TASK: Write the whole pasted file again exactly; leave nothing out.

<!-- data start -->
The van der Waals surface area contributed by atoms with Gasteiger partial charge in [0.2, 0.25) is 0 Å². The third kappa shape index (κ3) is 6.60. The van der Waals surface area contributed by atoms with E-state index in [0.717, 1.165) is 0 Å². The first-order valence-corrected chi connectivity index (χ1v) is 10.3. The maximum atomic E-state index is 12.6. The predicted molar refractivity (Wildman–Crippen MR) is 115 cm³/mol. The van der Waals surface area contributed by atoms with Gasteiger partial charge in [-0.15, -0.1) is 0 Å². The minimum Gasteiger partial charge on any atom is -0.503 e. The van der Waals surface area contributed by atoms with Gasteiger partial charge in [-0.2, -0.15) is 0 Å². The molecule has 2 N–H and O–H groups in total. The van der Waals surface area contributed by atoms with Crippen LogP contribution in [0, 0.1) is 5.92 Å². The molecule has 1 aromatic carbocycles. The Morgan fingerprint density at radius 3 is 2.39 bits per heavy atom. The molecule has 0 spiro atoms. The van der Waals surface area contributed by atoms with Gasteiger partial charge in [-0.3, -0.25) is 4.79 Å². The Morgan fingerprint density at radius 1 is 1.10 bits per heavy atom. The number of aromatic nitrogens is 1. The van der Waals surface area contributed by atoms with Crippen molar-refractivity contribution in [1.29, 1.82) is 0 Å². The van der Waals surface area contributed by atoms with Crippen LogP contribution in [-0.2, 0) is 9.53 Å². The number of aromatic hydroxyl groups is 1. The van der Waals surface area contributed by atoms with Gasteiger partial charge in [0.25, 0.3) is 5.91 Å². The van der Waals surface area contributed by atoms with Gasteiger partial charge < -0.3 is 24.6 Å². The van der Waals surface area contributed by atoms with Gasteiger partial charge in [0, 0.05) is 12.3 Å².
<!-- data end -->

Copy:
The van der Waals surface area contributed by atoms with Gasteiger partial charge in [0.2, 0.25) is 0 Å². The third kappa shape index (κ3) is 6.60. The van der Waals surface area contributed by atoms with E-state index in [0.717, 1.165) is 0 Å². The first-order valence-corrected chi connectivity index (χ1v) is 10.3. The maximum atomic E-state index is 12.6. The predicted molar refractivity (Wildman–Crippen MR) is 115 cm³/mol. The van der Waals surface area contributed by atoms with Gasteiger partial charge in [-0.15, -0.1) is 0 Å². The minimum Gasteiger partial charge on any atom is -0.503 e. The van der Waals surface area contributed by atoms with Gasteiger partial charge in [-0.2, -0.15) is 0 Å². The molecule has 2 N–H and O–H groups in total. The van der Waals surface area contributed by atoms with Crippen LogP contribution in [0, 0.1) is 5.92 Å². The molecule has 1 aromatic carbocycles. The Morgan fingerprint density at radius 3 is 2.39 bits per heavy atom. The molecule has 0 spiro atoms. The van der Waals surface area contributed by atoms with Gasteiger partial charge in [-0.3, -0.25) is 4.79 Å². The Morgan fingerprint density at radius 1 is 1.10 bits per heavy atom. The number of aromatic nitrogens is 1. The van der Waals surface area contributed by atoms with Crippen molar-refractivity contribution in [1.29, 1.82) is 0 Å². The van der Waals surface area contributed by atoms with Crippen LogP contribution in [-0.2, 0) is 9.53 Å². The number of aromatic hydroxyl groups is 1. The van der Waals surface area contributed by atoms with Gasteiger partial charge in [0.25, 0.3) is 5.91 Å². The van der Waals surface area contributed by atoms with Gasteiger partial charge < -0.3 is 24.6 Å². The van der Waals surface area contributed by atoms with Gasteiger partial charge in [0, 0.05) is 12.3 Å².